Net Operating Income - Show Me The Money
NOI and cap rates are the dynamic duo when it comes to evaluating cash flow in net lease investment opportunities.
How much cash is going into my pocket? That’s a common question every investor asks. For net lease investors, the answer lies in the net operating income (NOI). Conducting due diligence on any real estate investment involves sifting through a variety of different financial data points and metrics. Two that rise to the top when it comes to understanding Pricing and Valuation in a net lease deal are NOI and capitalization rates or cap rates.
Cap rate is a standard part of the lexicon for any real estate investor – even for those who can’t quite recall the formula behind it. The term is used frequently when discussing net lease investments. The cap rate is a calculation used to determine the potential return or yield on an investment. NOI is arguably the more important metric of the two. Why? It’s all about the cash flow – the money that is literally going into your pocket.
NOI also pays a critical role in that cap rate formula, (Capitalization Rate = NOI / Price). Effectively, the NOI and cap rate work in tandem as determinants of pricing. NOI is the foundational contributor to determining the value of a net lease property. The higher the NOI, the higher the value or price you will likely pay for a property. The cap rate is the lever that adjusts the pricing up or down based on holistic 360-degree valuation.
Gross Rental Income – Expenses = Net Operating Income (NOI)
NOI is the cash flow a property delivers after expenses are paid. The expenses involved in operating a typical commercial real estate property include things like maintenance, repairs, insurance premiums and utilities. However, in a NNN property, the tenant is responsible for all of those costs. So, the out-of-pocket cost for an owner is ZERO, meaning the monthly rent payment is pure cash flow for the property owner. In other words, Gross Rental Income = Net Operating Income for NNN investors.
The cash flow alone is huge incentive for owning NNN assets. Another big incentive right behind that is zero management headaches. NNN property owners don’t bear the expense of dealing with maintenance, repairs and other costs. They also don’t have the headaches of active management, such as tenant complaints or midnight phone calls about leaking pipes. NNN investments provide steady cash flow (NOI) on long-term leases guaranteed by national tenants. Thus, net lease investors can simply sit back and enjoy the passive income and their freedom.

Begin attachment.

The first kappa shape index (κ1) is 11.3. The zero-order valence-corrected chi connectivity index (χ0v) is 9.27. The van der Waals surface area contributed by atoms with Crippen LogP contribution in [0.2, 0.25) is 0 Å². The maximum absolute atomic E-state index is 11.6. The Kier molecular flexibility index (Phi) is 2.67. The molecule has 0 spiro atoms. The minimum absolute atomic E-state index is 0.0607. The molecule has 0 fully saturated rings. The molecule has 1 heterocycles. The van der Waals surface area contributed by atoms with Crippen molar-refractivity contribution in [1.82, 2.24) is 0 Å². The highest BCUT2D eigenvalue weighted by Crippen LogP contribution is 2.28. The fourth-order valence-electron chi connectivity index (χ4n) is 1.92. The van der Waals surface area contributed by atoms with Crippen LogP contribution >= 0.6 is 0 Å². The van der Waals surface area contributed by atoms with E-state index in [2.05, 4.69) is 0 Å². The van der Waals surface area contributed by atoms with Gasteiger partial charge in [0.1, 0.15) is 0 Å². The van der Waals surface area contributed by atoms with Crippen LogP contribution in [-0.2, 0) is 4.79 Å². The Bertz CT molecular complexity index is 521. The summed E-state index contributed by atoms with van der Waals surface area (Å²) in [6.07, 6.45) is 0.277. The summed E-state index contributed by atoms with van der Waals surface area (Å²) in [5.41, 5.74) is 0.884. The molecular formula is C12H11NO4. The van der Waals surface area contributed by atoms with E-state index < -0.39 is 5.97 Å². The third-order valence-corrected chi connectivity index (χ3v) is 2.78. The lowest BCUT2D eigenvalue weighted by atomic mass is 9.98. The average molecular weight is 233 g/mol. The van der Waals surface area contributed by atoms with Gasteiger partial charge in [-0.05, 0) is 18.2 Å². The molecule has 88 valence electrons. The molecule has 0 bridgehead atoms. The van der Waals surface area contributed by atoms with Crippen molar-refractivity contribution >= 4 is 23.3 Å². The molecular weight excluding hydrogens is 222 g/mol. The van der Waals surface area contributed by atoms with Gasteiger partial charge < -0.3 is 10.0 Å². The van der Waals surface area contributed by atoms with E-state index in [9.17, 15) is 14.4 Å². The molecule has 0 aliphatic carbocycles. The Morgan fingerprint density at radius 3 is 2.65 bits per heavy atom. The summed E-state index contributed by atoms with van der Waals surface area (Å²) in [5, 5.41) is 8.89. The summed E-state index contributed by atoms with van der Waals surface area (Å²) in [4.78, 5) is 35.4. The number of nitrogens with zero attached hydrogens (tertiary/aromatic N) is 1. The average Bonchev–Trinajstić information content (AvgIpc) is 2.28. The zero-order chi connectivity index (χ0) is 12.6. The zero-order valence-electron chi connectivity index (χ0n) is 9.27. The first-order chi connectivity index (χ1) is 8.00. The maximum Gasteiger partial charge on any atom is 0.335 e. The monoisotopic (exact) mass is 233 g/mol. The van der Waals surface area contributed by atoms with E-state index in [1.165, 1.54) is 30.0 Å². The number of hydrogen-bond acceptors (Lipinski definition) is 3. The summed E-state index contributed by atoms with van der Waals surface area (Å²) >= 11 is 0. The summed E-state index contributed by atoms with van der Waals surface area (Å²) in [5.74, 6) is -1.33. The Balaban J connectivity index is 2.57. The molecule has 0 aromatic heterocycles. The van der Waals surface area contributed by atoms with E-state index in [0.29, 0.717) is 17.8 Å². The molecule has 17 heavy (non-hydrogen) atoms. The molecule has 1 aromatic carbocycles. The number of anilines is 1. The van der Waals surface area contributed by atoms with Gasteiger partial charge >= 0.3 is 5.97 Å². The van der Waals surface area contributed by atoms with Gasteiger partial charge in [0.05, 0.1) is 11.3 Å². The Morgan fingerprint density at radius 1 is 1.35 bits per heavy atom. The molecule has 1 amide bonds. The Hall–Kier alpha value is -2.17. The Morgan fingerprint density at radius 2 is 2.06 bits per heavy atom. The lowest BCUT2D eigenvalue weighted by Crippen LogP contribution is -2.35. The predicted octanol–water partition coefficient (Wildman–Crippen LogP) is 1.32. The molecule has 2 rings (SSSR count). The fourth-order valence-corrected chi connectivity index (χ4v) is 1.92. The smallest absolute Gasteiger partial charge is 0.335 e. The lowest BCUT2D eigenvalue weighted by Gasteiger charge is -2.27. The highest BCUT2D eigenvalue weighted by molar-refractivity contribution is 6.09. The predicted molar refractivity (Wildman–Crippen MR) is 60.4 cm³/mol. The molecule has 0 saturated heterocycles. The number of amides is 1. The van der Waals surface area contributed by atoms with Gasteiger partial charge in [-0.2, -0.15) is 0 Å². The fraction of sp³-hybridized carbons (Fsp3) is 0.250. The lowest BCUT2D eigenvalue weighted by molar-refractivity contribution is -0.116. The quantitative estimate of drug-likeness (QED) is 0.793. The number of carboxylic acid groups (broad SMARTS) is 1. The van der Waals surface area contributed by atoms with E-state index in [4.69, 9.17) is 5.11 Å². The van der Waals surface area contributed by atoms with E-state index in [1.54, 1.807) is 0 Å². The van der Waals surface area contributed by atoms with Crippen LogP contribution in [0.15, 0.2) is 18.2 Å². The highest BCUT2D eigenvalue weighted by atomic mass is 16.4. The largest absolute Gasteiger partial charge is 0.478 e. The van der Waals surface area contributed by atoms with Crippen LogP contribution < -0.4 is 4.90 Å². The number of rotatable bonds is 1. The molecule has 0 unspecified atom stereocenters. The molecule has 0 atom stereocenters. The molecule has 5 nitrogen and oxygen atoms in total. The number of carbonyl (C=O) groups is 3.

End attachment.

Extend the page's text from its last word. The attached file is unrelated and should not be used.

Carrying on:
How to increase your NOI
As mentioned above, NOI has a direct correlation to Pricing & Valuation.
Looking at the equation [Price = NOI / Cap Rate] we can see that the higher the NOI value, the higher the pricing or valuation of the property.
For example, let’s say a Taco Bell has $200K/year for the NOI. At 6% cap rate, the value would be Price = $200K /6% = $3.33M.
If we add another $50K to the NOI to $250K/year, while keeping the cap rate constant, the price jumps to $4.17M ($250K / 6%) – a significant $840K difference in pricing or valuation.
So, how do owners raise their NOI and market value of properties? The simple answer is through built-in rent increases. About three-fourths of all net lease deals have leases with built-in rent increases or gradual step-ups in rent incorporated into the lease at set intervals. There is no renegotiating terms year after year, those rent steps are imbedded within the lease. Rental rate increases are often structured at pre-set levels, such as 1-2% every year, or 5-10% increases every 5 years across a 15-year lease. Those rent increases also apply to lease renewal options that extend beyond the initial 15- 20 year base term.
Scheduled rent increases are standard practice for regional and national name brands such as Burger King, Hardee’s, Aldi’s, Firestone, Circle K, 7-Eleven and others. Thus, built-in rent increases are key to grow your NOI over time. NOI growth also can help to offset and decrease in valuation that occurs over a hold period due to an aging building or maturing lease terms.
Consider your future NOI
NOI is an important metric investors use to vet current and future investment performance. NOI will give you a good snapshot of pricing. However, it is equally as important to look at the lease terms and recognize any rent increases that could raise the NOI over time. Are you getting a good deal, or perhaps paying too much? In most cases, the rent increases – higher future NOI – are often baked into deal pricing. All things being equal, triple net lease properties that offer rent increases tend to have lower starting cap rates (more pricey) than those tenants with no increases during term or with lower increases during term.
One should always look at the total cashflow over their respective projected ownership timeline or holding period. Our Net Lease Earning Calculator offers a good first step into exploring net lease investment options. Investors also can conduct a more advanced analysis involving time value of money such as net present value and internal rate of return (IRR). In addition, it is important to view rent increases as one of several key criteria when evaluating a deal. At Touchstone Commercial Partners, our philosophy is to take a holistic 360-degree analysis of a deal that includes the four cornerstones of valuation – tenant, location, property and competition.
To learn more about whether a NNN investment property is the right fit for your financial and lifestyle goals contact Andrew Vu at 415-539-1120 for a complimentary strategy consultation.